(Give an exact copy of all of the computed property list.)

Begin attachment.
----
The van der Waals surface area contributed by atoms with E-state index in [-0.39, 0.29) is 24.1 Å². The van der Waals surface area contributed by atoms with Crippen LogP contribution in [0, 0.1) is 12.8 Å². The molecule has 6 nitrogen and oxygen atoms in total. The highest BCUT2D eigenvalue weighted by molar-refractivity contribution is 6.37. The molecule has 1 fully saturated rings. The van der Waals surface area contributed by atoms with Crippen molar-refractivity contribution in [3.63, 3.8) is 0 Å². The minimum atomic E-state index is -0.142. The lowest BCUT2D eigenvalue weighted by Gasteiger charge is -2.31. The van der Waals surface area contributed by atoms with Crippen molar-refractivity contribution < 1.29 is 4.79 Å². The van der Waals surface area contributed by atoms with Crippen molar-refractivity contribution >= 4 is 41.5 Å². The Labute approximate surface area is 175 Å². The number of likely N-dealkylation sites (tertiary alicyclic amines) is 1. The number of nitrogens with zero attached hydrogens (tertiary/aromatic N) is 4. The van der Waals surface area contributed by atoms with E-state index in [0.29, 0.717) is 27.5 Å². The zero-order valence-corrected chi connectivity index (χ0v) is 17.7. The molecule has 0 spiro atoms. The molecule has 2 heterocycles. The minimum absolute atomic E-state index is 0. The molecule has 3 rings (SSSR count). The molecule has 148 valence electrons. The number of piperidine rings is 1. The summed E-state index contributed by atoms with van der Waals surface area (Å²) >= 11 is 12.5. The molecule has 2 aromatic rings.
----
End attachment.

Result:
The van der Waals surface area contributed by atoms with E-state index in [-0.39, 0.29) is 24.1 Å². The van der Waals surface area contributed by atoms with Crippen LogP contribution in [0, 0.1) is 12.8 Å². The molecule has 6 nitrogen and oxygen atoms in total. The highest BCUT2D eigenvalue weighted by molar-refractivity contribution is 6.37. The molecule has 1 fully saturated rings. The van der Waals surface area contributed by atoms with Crippen molar-refractivity contribution in [3.63, 3.8) is 0 Å². The minimum atomic E-state index is -0.142. The lowest BCUT2D eigenvalue weighted by Gasteiger charge is -2.31. The van der Waals surface area contributed by atoms with Crippen molar-refractivity contribution < 1.29 is 4.79 Å². The van der Waals surface area contributed by atoms with Crippen molar-refractivity contribution >= 4 is 41.5 Å². The Labute approximate surface area is 175 Å². The number of likely N-dealkylation sites (tertiary alicyclic amines) is 1. The number of nitrogens with zero attached hydrogens (tertiary/aromatic N) is 4. The van der Waals surface area contributed by atoms with E-state index in [0.29, 0.717) is 27.5 Å². The zero-order valence-corrected chi connectivity index (χ0v) is 17.7. The molecule has 0 spiro atoms. The molecule has 2 heterocycles. The minimum absolute atomic E-state index is 0. The molecule has 3 rings (SSSR count). The molecule has 148 valence electrons. The number of piperidine rings is 1. The summed E-state index contributed by atoms with van der Waals surface area (Å²) >= 11 is 12.5. The molecule has 2 aromatic rings.